Facebook is Developing a New Video Chat Device Code-named Aloha

It’s been rumored that Facebook has been developing a device to compete with Amazon's Echo and Google's Home. Now, after a report from Business Insider, it’s been confirmed that Facebook is indeed making efforts to created a video chat device, which they’ve internally code-named “Aloha.”

Business Insider’s report also says that longtime Facebook executive Andrew Bosworth is leading the efforts for the video chat device, overseeing a division called Building 8 that is supposedly responsible for the device. Business Insider reports that “Facebook has tapped one of its most veteran execs to lead all of its consumer hardware efforts, including the mysterious Building 8 division responsible for its forthcoming video chat device.”

Specifics on Aloha are still scarce, but it’s suppose to have a large touchscreen said to be bigger than other competing products, a wide-angle camera, microphones, speakers, and — most controversial — face recognizing capabilities.

"We are excited about our long-term investments in virtual reality, augmented reality, and consumer hardware," the spokesperson said in a statement. "We believe these new technologies have the potential to bring the world closer together in entirely new ways, and we've built great teams with strong leadership in each of these areas. Bringing these teams closer together will help us move even faster as we continue to invest in our 10-year roadmap."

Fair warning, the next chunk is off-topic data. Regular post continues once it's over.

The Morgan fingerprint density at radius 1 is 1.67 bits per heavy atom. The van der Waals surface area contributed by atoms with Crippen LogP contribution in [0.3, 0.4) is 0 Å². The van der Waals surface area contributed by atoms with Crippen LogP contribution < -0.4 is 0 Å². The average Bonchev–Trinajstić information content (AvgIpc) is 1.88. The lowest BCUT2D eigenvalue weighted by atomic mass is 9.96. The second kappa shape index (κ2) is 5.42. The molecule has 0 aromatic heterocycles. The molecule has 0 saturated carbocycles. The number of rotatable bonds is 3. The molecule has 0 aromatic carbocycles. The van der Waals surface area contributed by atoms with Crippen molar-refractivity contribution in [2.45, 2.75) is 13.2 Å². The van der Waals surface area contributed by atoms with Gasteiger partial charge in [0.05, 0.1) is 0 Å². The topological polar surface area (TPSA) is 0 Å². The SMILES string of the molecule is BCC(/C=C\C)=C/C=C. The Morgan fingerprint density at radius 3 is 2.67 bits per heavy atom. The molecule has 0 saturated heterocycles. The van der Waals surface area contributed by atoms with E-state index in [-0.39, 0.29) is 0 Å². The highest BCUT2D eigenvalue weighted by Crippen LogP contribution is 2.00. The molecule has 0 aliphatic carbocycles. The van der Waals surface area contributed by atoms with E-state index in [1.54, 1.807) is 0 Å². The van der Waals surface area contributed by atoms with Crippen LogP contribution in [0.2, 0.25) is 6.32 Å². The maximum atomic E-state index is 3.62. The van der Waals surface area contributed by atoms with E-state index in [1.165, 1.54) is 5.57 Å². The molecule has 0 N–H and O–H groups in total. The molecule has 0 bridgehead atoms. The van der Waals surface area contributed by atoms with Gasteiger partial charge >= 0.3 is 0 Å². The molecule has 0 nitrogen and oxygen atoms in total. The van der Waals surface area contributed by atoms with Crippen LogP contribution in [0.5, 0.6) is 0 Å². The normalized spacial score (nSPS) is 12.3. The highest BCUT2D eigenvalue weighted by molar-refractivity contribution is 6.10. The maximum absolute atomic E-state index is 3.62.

Aloha is set to be the first release from Building 8. Business Insider also reconfirmed that Building 8 is working on a smart speaker and a 360-degree camera. It’s highly probable that the production of Aloha and their other consumer hardware and Andrew Bosworth being appointed to oversee Building 8 is a sign that Building 8 will stay in the market of consumer hardware — it's even been rumored the division has been  working on a brain-computer interface that would let you type with only your thoughts. I bet there’s at least a few of you who would be happy to use such technology, even if a brain-computer interface may sound outlandish now.

In its development of Aloha, Facebook could run into some privacy concerns with their video chat camera. The biggest concern about Aloha is its face recognizing features; Facebook has had trouble convincing everyone that the product will be secure enough and that it won't spy on them in private moment. Like other similar devices, Facebook will need to overcome the creepy-factor when it comes to marketing this device. Business Insider reports that Facebook is considering marketing Aloha under a brand name separate from Facebook and highlighting it as a way for elders to stay in touch with their families.

Facebook is just starting to get into the world of consumer tech and they have the resources to make a mark in the industry. It all depends on what they decide to create and how they are able to make it useful to their audience. Hopefully Facebook can make their hardware like Aloha or their 360 camera a good outlet for people to express themselves through video.

Facebook has plans to release Aloha into the market in May 2018 price at 499 dollars.

Sean Berry
Sean Berry
Sean Berry is Videomaker's managing editor.

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